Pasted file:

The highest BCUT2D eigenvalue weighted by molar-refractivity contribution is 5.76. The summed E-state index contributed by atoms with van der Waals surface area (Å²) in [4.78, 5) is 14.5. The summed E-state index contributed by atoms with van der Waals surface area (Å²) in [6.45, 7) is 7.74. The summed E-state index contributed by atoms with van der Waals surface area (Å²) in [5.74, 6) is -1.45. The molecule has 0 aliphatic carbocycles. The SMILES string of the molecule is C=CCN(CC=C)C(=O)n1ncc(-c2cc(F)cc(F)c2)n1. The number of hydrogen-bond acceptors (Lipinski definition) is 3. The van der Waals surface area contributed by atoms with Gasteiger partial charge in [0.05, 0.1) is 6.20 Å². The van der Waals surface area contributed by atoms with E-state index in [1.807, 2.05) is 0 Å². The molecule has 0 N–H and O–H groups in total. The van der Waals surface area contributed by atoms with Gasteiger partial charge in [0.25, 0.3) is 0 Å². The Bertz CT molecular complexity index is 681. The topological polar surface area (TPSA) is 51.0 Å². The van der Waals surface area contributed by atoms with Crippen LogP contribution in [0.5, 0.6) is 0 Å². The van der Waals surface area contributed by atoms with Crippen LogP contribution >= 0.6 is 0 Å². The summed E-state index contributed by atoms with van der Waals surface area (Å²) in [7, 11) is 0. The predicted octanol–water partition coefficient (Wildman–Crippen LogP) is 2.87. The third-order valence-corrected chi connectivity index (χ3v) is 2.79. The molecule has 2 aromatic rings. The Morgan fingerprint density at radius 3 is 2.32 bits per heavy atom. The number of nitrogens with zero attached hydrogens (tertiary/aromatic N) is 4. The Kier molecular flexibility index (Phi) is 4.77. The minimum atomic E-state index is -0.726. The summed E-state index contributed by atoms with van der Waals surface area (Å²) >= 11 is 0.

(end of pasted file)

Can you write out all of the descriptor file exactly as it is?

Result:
The highest BCUT2D eigenvalue weighted by molar-refractivity contribution is 5.76. The summed E-state index contributed by atoms with van der Waals surface area (Å²) in [4.78, 5) is 14.5. The summed E-state index contributed by atoms with van der Waals surface area (Å²) in [6.45, 7) is 7.74. The summed E-state index contributed by atoms with van der Waals surface area (Å²) in [5.74, 6) is -1.45. The molecule has 0 aliphatic carbocycles. The SMILES string of the molecule is C=CCN(CC=C)C(=O)n1ncc(-c2cc(F)cc(F)c2)n1. The number of hydrogen-bond acceptors (Lipinski definition) is 3. The van der Waals surface area contributed by atoms with Gasteiger partial charge in [0.05, 0.1) is 6.20 Å². The van der Waals surface area contributed by atoms with E-state index in [1.807, 2.05) is 0 Å². The molecule has 0 N–H and O–H groups in total. The van der Waals surface area contributed by atoms with Gasteiger partial charge in [0.25, 0.3) is 0 Å². The Bertz CT molecular complexity index is 681. The topological polar surface area (TPSA) is 51.0 Å². The van der Waals surface area contributed by atoms with Crippen LogP contribution in [0.5, 0.6) is 0 Å². The van der Waals surface area contributed by atoms with Crippen LogP contribution >= 0.6 is 0 Å². The summed E-state index contributed by atoms with van der Waals surface area (Å²) in [7, 11) is 0. The predicted octanol–water partition coefficient (Wildman–Crippen LogP) is 2.87. The third-order valence-corrected chi connectivity index (χ3v) is 2.79. The molecule has 2 aromatic rings. The Morgan fingerprint density at radius 3 is 2.32 bits per heavy atom. The number of nitrogens with zero attached hydrogens (tertiary/aromatic N) is 4. The Kier molecular flexibility index (Phi) is 4.77. The minimum atomic E-state index is -0.726. The summed E-state index contributed by atoms with van der Waals surface area (Å²) >= 11 is 0.